Definition of disburse in English:
- If you have an interest in preserving fiction - you might, for example, give loud and serious thought to how your local Arts Council disburses its funds.
- The sub-district office disburses funds, which came from the taxation of stores and companies located in that district, to the committees.
- However, the panel of judges said that he was not responsible for the violation because the funds were disbursed by the bank's board of directors.
- Example sentences
- Apart from faster credit disbursals, a bank can even grant a quarter of percentage reduction in interest rate for customers with good records.
- Besides the disbursal of micro credit scheme loans, the District Rural Development Agency also provides financial assistance.
- Now a malevolently worded report has criticised her for approving the disbursal of some £40,000 to a local charity, on the grounds that it had ceased to exist.
- Example sentences
- The post-closer will also assist the disburser in shipping loan packages and sending out pay-offs.
- If the disburser dishonors its duty, the disburser becomes liable for the claimant's losses.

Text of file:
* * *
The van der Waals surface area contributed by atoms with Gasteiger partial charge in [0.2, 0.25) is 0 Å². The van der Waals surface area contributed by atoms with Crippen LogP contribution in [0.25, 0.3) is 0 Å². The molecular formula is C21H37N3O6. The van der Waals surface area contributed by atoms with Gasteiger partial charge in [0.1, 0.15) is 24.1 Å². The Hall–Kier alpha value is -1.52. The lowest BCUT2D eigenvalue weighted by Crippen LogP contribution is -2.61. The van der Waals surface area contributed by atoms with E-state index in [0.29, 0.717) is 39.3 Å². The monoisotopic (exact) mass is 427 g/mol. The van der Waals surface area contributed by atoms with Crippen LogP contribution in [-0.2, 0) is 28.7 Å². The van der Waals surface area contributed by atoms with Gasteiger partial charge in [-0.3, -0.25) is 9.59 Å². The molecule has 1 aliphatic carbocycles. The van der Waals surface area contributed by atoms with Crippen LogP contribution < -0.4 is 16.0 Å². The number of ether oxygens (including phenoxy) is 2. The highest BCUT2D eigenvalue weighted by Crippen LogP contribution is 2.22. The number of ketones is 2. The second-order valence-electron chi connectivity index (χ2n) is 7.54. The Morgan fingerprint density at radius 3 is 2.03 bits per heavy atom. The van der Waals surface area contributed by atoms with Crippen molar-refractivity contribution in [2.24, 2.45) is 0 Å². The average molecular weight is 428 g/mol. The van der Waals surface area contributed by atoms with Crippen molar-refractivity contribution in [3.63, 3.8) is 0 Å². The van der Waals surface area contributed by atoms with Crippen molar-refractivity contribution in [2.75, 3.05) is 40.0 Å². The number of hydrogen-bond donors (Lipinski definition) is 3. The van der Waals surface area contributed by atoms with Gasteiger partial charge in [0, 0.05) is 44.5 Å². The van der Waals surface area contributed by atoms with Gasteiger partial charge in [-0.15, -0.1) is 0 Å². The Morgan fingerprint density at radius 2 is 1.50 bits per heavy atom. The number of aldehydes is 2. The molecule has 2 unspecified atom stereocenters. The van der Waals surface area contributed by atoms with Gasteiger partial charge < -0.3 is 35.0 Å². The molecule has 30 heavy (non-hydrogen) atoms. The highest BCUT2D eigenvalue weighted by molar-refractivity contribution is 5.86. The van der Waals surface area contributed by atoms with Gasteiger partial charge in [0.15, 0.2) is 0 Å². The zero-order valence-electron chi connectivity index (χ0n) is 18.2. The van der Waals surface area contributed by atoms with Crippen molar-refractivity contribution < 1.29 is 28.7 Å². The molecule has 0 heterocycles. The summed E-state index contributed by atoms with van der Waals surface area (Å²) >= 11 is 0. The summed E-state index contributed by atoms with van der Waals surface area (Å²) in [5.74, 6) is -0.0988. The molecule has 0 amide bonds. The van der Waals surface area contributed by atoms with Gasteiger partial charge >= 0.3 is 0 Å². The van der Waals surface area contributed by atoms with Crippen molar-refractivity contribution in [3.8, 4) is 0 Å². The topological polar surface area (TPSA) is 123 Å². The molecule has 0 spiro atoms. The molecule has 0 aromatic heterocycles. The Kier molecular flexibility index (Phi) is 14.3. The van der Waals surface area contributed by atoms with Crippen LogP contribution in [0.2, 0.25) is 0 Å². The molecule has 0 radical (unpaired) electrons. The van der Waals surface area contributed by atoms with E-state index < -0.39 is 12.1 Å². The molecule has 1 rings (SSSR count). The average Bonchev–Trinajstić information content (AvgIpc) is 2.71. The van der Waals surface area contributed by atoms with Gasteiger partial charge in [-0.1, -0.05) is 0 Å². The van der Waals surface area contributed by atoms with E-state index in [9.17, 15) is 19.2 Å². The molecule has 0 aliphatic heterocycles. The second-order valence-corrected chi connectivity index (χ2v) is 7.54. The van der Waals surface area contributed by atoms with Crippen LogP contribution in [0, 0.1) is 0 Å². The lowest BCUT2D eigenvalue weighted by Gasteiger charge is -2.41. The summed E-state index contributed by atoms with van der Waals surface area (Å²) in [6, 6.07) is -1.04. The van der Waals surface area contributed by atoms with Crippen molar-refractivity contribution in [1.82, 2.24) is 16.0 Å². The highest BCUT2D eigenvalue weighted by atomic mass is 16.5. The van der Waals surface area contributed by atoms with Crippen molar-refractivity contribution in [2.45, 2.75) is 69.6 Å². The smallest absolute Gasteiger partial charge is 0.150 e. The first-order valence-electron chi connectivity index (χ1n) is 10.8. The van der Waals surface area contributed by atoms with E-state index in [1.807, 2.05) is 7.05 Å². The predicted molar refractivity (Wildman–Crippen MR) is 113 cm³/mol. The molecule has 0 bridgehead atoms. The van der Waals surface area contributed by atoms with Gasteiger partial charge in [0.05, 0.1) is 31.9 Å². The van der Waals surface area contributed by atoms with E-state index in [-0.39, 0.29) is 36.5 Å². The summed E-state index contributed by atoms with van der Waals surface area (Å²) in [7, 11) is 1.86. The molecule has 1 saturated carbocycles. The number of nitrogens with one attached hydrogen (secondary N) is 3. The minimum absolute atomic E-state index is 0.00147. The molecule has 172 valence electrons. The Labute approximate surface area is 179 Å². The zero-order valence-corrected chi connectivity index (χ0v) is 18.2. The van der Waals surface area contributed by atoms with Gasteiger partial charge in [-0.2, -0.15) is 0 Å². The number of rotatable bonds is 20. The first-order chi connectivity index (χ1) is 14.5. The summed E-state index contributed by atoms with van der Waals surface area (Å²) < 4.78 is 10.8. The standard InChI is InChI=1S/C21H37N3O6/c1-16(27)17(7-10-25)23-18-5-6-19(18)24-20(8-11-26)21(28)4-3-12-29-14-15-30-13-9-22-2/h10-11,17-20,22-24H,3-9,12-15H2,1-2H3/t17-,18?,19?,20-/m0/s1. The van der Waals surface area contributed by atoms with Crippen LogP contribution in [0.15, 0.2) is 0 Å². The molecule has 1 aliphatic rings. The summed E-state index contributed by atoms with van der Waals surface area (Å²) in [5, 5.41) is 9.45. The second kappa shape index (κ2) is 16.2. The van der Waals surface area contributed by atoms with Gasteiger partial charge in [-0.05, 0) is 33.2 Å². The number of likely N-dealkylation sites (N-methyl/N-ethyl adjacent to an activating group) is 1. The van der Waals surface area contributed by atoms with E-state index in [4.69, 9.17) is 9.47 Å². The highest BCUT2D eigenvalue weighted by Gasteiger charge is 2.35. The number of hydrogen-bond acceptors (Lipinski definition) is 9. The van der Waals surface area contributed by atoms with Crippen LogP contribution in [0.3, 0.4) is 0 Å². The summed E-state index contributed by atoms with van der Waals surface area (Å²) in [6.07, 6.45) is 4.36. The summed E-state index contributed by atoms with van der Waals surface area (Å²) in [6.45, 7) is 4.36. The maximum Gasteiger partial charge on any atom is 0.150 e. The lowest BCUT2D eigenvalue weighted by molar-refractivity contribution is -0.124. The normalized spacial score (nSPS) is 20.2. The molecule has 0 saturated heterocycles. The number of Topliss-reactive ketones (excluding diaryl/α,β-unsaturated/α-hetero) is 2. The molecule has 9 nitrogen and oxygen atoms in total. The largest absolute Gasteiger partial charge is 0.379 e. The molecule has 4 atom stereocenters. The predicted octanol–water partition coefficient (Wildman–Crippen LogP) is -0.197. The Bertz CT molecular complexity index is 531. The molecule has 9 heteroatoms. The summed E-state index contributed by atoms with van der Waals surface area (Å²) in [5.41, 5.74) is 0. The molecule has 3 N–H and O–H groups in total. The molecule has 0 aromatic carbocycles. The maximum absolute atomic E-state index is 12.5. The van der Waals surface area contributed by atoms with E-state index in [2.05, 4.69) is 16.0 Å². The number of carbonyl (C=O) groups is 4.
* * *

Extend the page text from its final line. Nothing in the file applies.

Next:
- When disbursers will no longer be issuing checks, the education process starts well in advance of the issuance of cards.
Mid 16th century: from Old French desbourser, from des- (expressing removal) + bourse 'purse'.
purse from Old English:
A purse gets its name from its traditional material, leather. The word came into English some time in the 11th or 12th centuries from Latin bursa, which meant ‘money bag’ and also ‘leather, animal skin’. Bursa is the source of bursar (late 16th century), disburse (mid 16th century), and reimburse (early 17th century). Despite the difference in spelling, it is also the root of sporran, a small pouch worn around the waist by Scotsmen as part of Highland dress. The Latin word developed into Irish sparán ‘purse’ and then Scottish Gaelic sporan, and was first used in English by the Scottish novelist Sir Walter Scott in the early 19th century.
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